it had been held, that where one party has satisfied [*252] the other, as far as he could, by tender and *refusal, it might be pleaded. There are cases that say the agreement is bad; but none that say that tender and refusal on a valid agreement substituted to the other, and on which an action lies, might not be pleaded. Pothier (Trait. des Oblig. p. 2, c. 6, s. 9, § 4, n. 22,) is very clear to the same effect. "One may, by the pact constitutæ pecuniæ, promise to pay, in lieu of the sum due, another sum or thing. Let us suppose that my debtor of 30 pistoles, promises to pay me six puncheons of wine, of his own vintage, in payment of the 30 pistoles. This pact does not destroy the first obligation, and I may, by virtue of it, demand of my debtor the 30 pistoles; but as, by the pact, I have agreed that he might pay me, instead of that sum, six puncheons of wine, he may by pleading the pact, (per exceptionem pacti,) and tendering the wine, require to be discharged from the demand of the 30 pistoles. By means of this plea, of which he may avail himself, the first obligation, which was a pure and simple obligation to pay me precisely 30 pistoles, receives a modification, and becomes an agreement to pay 30 pistoles, with the power of paying six puncheons of wine instead of that sum."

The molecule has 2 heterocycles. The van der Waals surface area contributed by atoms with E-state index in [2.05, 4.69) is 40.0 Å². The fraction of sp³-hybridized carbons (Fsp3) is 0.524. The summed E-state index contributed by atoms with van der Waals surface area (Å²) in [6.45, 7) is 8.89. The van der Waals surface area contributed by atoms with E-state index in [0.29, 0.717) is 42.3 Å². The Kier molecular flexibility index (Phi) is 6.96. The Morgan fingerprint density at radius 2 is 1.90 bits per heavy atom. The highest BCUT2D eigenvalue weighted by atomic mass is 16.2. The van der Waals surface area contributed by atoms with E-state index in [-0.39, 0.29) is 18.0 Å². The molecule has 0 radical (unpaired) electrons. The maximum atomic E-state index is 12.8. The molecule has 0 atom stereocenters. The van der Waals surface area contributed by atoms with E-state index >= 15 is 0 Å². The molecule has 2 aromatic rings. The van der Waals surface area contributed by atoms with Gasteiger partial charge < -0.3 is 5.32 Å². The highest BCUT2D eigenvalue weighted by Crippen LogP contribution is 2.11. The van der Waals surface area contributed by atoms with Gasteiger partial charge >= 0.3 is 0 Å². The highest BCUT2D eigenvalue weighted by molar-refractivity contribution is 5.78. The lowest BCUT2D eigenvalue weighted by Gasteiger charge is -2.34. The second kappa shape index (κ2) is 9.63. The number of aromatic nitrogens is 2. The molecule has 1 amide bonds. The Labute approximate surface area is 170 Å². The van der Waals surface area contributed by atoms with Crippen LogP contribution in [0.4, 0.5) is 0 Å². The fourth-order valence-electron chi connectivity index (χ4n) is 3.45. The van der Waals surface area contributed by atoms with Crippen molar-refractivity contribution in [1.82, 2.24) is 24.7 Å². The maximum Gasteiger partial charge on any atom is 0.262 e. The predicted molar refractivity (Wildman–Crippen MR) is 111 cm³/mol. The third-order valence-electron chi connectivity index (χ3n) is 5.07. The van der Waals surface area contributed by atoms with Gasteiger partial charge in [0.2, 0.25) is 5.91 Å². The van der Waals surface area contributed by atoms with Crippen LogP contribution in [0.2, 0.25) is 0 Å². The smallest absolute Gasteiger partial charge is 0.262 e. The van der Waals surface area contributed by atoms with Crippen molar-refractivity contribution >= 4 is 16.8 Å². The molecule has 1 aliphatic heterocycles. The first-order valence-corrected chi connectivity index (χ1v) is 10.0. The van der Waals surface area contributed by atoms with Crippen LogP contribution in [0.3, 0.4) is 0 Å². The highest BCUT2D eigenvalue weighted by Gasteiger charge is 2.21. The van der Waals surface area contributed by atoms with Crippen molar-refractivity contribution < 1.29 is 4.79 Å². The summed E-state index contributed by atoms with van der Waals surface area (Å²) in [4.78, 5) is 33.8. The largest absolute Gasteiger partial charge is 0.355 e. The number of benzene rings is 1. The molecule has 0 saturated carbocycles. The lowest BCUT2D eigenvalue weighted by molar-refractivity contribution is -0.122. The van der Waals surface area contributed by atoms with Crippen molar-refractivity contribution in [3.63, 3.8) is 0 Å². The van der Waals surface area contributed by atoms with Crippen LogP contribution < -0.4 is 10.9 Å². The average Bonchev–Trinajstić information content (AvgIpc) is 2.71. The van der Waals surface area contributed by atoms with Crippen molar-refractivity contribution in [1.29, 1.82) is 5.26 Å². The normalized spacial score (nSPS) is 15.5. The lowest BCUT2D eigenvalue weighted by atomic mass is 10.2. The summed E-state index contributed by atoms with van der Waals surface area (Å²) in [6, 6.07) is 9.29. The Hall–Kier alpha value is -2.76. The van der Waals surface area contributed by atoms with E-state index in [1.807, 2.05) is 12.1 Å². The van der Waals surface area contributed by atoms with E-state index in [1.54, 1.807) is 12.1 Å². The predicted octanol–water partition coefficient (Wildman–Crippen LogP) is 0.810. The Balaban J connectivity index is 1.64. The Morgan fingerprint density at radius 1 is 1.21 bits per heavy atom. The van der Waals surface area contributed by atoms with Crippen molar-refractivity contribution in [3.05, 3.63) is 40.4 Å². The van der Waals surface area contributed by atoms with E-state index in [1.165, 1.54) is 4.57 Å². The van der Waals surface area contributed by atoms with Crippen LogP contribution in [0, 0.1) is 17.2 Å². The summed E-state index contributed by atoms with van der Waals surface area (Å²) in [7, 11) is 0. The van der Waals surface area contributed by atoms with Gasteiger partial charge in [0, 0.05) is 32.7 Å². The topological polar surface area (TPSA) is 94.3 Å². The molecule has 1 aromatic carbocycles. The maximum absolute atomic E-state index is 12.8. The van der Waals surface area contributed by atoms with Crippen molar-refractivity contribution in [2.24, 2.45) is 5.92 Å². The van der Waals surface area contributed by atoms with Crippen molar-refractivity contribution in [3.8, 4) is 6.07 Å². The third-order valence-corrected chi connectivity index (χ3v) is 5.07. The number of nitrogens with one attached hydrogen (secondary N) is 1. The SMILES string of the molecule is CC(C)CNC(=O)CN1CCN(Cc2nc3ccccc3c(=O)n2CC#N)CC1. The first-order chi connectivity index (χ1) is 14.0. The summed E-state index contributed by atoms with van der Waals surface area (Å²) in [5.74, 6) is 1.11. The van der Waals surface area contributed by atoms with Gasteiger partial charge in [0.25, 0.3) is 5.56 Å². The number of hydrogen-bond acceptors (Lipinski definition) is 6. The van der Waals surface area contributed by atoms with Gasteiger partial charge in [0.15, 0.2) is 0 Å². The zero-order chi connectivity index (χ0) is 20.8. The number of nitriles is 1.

RADCLIFF, J. It will be unnecessary, in this case, to repeat the facts which have been stated, except so far as they may be material to distinguish the grounds on which I differ from the opinions already delivered; and it is equally unnecessary to renew the discussion of several points in which I fully agree with my brethren.

I consider the contract for the sale and delivery of the coal in satisfaction of the plaintiff's debt as valid, and of course, that it is sufficient to support an action for its non-performance against the party in default on either side. It is founded on a good consideration, and, being in writing, it cannot be affected by the statute of frauds. I also agree, that in relation to these parties, and for the purpose of effectu[253] ating this contract, a tender and refusal *would be

Coit v. Houston.